Earlier this year, I reviewed two environmental films, Beyond The Brink: California’s Watershed [an educational video] produced by Jim Thebaut, president of The Chronicles Group followed by Planet Of The Humans by director Jeff Gibbs and executive produced by Michael Moore.
In California’s Watershed, former landscape engineer, Thebaut, presented solutions for dispersing water from California watersheds through the Sierra Nevada forests to supply California’s agriculture and the commons. California’s Watershed asserts that the production of biofuels, produced through selective burning of forest trees, can play a part in providing a sustainable and healthy California watershed.
In building evidence for this solution, the video presented serious environmental and water supply issues in terms of agriculture and posited that forest overgrowth of trees from a century of fire suppression has degraded the ability to store water. But it didn’t connect on an ecological level how producing biofuels would help. Further, biofuels come along with a host of other problems which were not evaluated or quantified in the brief length of this video. However, in a later conversation with Thebaut he discussed more solutions for forest water channels not discussed in the video.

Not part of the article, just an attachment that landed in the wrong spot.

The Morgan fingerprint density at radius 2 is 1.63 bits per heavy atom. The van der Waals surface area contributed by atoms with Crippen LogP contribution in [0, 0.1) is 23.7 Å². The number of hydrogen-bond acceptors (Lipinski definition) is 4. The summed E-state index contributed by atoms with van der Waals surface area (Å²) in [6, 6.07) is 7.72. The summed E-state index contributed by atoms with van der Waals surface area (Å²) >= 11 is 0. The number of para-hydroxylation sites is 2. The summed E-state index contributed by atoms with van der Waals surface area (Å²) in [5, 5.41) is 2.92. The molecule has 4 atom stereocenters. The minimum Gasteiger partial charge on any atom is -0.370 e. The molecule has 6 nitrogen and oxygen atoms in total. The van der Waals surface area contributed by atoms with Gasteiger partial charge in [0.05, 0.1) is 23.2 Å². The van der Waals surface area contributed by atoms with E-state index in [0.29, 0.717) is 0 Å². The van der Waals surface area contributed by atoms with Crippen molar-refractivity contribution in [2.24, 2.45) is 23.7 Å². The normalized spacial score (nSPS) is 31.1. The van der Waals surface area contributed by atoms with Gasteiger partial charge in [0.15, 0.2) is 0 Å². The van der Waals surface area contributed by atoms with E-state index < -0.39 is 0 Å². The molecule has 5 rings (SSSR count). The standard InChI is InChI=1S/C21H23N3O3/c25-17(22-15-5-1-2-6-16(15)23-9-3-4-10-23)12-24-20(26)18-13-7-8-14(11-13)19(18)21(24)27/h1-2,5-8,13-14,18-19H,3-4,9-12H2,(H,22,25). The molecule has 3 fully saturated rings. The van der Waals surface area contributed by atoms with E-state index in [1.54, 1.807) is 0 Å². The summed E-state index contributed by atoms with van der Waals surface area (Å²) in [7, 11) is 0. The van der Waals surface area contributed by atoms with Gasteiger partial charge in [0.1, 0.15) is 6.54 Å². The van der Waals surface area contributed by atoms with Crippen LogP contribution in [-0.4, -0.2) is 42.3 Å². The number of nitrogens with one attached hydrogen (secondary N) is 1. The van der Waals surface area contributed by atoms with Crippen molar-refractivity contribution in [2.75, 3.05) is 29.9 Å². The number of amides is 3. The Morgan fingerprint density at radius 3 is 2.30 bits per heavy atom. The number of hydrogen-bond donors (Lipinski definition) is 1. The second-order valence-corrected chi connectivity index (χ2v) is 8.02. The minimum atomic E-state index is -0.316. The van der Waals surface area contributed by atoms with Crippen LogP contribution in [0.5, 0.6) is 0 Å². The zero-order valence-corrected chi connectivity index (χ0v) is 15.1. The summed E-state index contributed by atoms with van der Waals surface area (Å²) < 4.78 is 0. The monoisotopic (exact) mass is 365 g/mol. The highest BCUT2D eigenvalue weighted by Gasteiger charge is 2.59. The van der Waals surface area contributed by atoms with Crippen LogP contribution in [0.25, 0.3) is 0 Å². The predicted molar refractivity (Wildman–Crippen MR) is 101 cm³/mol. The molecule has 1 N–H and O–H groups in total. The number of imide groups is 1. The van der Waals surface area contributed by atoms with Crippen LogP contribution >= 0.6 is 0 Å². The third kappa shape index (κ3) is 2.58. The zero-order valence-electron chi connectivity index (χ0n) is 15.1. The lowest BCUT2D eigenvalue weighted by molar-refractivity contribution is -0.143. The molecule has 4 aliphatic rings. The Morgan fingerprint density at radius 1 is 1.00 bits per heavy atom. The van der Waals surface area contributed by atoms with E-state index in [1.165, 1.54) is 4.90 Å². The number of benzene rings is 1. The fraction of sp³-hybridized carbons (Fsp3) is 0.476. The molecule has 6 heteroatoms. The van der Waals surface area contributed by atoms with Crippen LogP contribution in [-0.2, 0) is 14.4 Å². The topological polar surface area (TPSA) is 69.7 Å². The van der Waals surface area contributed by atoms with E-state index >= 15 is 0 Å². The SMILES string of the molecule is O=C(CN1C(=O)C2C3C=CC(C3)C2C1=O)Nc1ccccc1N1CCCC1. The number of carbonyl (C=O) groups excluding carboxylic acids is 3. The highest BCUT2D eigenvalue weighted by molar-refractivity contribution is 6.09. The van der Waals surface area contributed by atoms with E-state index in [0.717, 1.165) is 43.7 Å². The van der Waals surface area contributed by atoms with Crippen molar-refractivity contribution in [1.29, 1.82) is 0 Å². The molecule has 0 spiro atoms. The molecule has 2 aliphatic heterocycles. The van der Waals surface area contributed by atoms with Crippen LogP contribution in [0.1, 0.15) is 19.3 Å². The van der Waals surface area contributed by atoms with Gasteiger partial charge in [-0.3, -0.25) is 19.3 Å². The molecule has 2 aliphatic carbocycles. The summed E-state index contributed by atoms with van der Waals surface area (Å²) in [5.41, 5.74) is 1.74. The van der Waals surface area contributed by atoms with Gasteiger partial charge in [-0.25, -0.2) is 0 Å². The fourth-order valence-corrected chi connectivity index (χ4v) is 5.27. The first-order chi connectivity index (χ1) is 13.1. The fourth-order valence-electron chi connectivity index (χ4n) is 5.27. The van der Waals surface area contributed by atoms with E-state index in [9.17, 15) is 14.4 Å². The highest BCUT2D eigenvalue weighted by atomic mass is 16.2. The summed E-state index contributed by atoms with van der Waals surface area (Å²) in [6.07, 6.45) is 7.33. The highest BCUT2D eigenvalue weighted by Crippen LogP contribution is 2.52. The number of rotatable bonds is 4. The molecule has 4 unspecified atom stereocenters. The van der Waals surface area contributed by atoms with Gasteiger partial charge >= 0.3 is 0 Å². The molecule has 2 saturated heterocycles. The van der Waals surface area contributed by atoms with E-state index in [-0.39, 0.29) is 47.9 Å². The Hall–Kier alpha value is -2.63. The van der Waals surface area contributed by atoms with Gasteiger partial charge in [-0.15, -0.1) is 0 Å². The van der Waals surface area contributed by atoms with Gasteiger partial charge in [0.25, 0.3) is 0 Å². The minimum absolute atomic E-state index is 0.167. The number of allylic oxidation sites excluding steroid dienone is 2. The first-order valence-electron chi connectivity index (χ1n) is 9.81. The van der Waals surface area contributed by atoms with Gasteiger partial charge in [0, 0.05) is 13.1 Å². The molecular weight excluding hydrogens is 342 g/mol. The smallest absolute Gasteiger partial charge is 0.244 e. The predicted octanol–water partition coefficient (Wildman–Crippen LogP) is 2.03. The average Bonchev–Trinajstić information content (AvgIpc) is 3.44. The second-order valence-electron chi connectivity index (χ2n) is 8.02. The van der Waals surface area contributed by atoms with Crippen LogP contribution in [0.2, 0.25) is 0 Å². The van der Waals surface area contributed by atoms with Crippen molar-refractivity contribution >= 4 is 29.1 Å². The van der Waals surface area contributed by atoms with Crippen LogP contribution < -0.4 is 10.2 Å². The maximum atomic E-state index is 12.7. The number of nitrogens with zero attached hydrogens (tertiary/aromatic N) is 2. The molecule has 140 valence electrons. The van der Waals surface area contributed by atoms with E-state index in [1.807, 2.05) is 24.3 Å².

California’s Watershed is connected to a longer film titled Beyond The Brink [www.youtube.com/Beyond-The-Brink]. The full length film posits if forests are restored to a density historical to the 1900s, the hypothesis is that it may be possible to get more run off from the Northern Sierra with restoration of mechanical thinning of forests and controlled fire. The film showed the benefits resulting from the production of biofuels like, opportunities for public private partnerships, utilizing biomass as a carbon resource and converting biofuels into things people need.
More at RLn
RANCHO PALOS VERDES, Calif. – It might have been overshadowed by the dramatic wildfires and images of smoke-choked cities that have dominated the headlines, but last month, Gov. Newsom and the U.S. Forest Service announced a new joint initiative called “The Agreement for Shared Stewardship for California’s Forest and Rangelands.”
The initiative brings state and federal government together to address watershed and forestry management at a crisis point, a crisis that ecological filmmaker James Thebaut, has been shining a light on for years.
Thebaut explained that the intensifying wildfires we see now are in part the result of years of poor planning, bad policy and blame shifting.
“It goes all the way back to the Gold Rush period,” said Thebaut. “[California] had a fire suppression policy. Well, fires are part of the ecological system. And, consequently, what we have now is thousands and thousands and thousands of dead trees. We have to start cleaning. We have to actually redesign the forest.”
More at SN1SoCal
Giselle Fernandez and Kelvin Washington interview Jim on Spectrum News 1 about the growing climate crisis, raging wildfires and his most recent film "California's Watershed." This was a live interview on Sept. 11, 2020, following a produced piece from SN1 reporter, Christopher Gee.